Sunday, December 12, 2010

Review "Double Feature": Evil Dead/Evil Dead 2

Okay first review back after a break and an angry post. Lets get rockin...

Lets start off this review by saying: I fucking love Sam Raimi! I think the man is a genius when it comes to horror and a pretty damn good director all around. Sam Raimi firmly planted his feet into Hollywood with the extremely successful Spiderman Trilogy (Fuck you nay-sayers, I thought the first two were great), not to mention For the Love of the Game, Drag Me to Hell, and his adaption to The Quick and the Dead. Though, what really rocketed him to his now attributed fame was a little movie called "The Evil Dead".

To many horror fans, this film is arguably one of the best horror films ever made. Though a bit campy, this film is still an intimidating piece of film, for many reasons. First off, the genius of Sam Raimi quickly shines through as his impressive camera-work, breakneck-paced storytelling, and visceral content. What looks like another B-movie on the outside, is really a beast of a movie on the inside.

Story: Its your typical "haunted woods/cabin" story with a couple teens going up to an isolated spot for vacation and an all around good time. While introducing the characters Sam Raimi already shows that there is something brewing in the woods. After reaching the cabin, they spend time partying and socializing as the day turns to night. Our main character (a future god) Ash J Williams and one of his friends (Douchebag McDouchingstein) stumble upon a tape.

Upon playing said tape, they find that the person who occupied the cabin had accidentally unleashed demons by speaking the words from the Book of the Dead. One of the girls becomes very upset and they decide to hit the hay. This is where the fun starts, so no need for me to go on from here.

Acting/Dialogue: The over-all dialogue is pretty meh and there are really two stand out performances in the film (Bruce "Better-than-Chuck-Norris" Campbell and Ellen Sandweiss), but its not bad enough to take away from the movie (definitely a step up from ANYTHING Ulli Lommelz ever directed...ever). Its the typical banter back and forth; "we need to get out of here", "there is no way out", "we're all gonna die" and shit like that, but nothing cringe worthy, thank god.

Cinematography/editing: This is where half the fun comes in. Sam Raimi is notorious for his style of camera-work and editing. The camera helps tell most of the story and the editing almost disorients you as complex movements and shots come together to great a very surreal feeling.

For example, for most of the movie the camera-work is pretty typical (aside from the "Demon vision"), but soon as Ash is alone, all hell breaks look. The camera-work gets all over the place with quick cuts, strange angles, and complex movements. The whole thing is to give the impression that the Deadites have completely taken over.

One of my favorite shots in this movie is when Ash his standing over the camera. He sweeps his feet over the lens and as he does, it transitions to a completely different shot and it adds to the entire atmosphere.

Execution: Damn near perfect, the film cuts off the fat, but still manages to do more than kill off a bunch of teens we don't know. The demons are torturous, the blood is plentiful, and the movie is magnificent. Sam Raimi behind the camera, Bruce Campbell on the screen, just a completely unbeatable pair.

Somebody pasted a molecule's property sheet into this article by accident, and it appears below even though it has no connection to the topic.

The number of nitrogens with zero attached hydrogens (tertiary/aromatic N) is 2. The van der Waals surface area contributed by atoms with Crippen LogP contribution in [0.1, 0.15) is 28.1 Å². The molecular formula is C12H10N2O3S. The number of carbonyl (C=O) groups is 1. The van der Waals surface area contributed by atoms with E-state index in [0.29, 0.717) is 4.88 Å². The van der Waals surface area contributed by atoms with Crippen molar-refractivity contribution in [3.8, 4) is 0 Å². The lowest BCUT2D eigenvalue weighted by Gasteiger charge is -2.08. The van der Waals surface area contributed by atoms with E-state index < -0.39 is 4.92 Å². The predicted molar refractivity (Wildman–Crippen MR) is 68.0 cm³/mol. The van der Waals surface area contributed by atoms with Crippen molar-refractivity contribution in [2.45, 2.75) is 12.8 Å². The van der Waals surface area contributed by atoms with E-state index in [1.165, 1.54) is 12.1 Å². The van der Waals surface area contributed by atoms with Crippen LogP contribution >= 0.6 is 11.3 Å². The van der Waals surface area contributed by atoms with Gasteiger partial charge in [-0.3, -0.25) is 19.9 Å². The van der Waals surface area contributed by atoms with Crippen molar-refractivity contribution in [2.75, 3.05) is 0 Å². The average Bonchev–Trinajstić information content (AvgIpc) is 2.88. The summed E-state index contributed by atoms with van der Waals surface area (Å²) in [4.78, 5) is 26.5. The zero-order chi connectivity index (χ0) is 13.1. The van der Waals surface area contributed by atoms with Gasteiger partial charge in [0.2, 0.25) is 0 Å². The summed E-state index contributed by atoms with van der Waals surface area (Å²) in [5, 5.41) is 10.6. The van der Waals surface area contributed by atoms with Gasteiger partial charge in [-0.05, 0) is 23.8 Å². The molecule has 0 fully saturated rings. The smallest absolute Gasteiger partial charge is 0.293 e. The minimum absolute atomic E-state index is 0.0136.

Score: 5 out of 5
Summary: It is fucking awesome, go see it.
Now that we've covered the start of this magnificent Trilogy, lets talk about the crown jewel, Evil Dead II. Funnier, bloodier, and more outrageous than the first.

Story: The movie quickly goes through a Cliff note version of the first movie (with info tweeked a bit) and then sends us coasting back to where we left off, Ash still stuck in the forest and without a clue. He was knocked unconscious after hitting a tree (you'll have to see the movie to understand why) and when he comes to he has transformed into a deadite, but his memories quickly snap him out of it. Unable to cross the bridge, he is forced to seek refuge back in the haunted cabin that put him through hell. For the next half-hour Bruce "Made-of-pure-awesome" Campbell will fight everything from the furniture to his own hand...and it equals pure-fucking-gold! It has to be seen to be believed.

After a couple of shotgun rounds, a lost hand, and far after Ash has lost his mind, our new cast of characters make their way into the cabin. The leading female character is there to get in touch with her grandfather, whom we know has been long since dead, but instead she finds a blood-covered Ash with a chain saw...chaos ensues.

Acting/dialogue: Significantly better than the first. Like I said, Bruce Campbell makes this movie an instant classic as he makes fighting himself an epic duel to the death. The other cast members are better than the first, but really nothing Oscar worthy.

Cinematography/Editing: Same as before, if not better. This film reaches the bar and surpasses it. The film has a more stylized quality as it starts to set in just what kind of film it really is. You still get the eerie feeling that the camera is still alive and the editing continues its disorienting reign of terror.

Execution: Better than the first. This film takes all the awkwardness of the first one and uses it to its advantage to creating a boiling pot of pure genius. Only Sam Raimi could make such a film. Since I can't grade higher than perfect...

Score: 5 out of 5
Summary: more pure fucking awesome!

No comments:

Post a Comment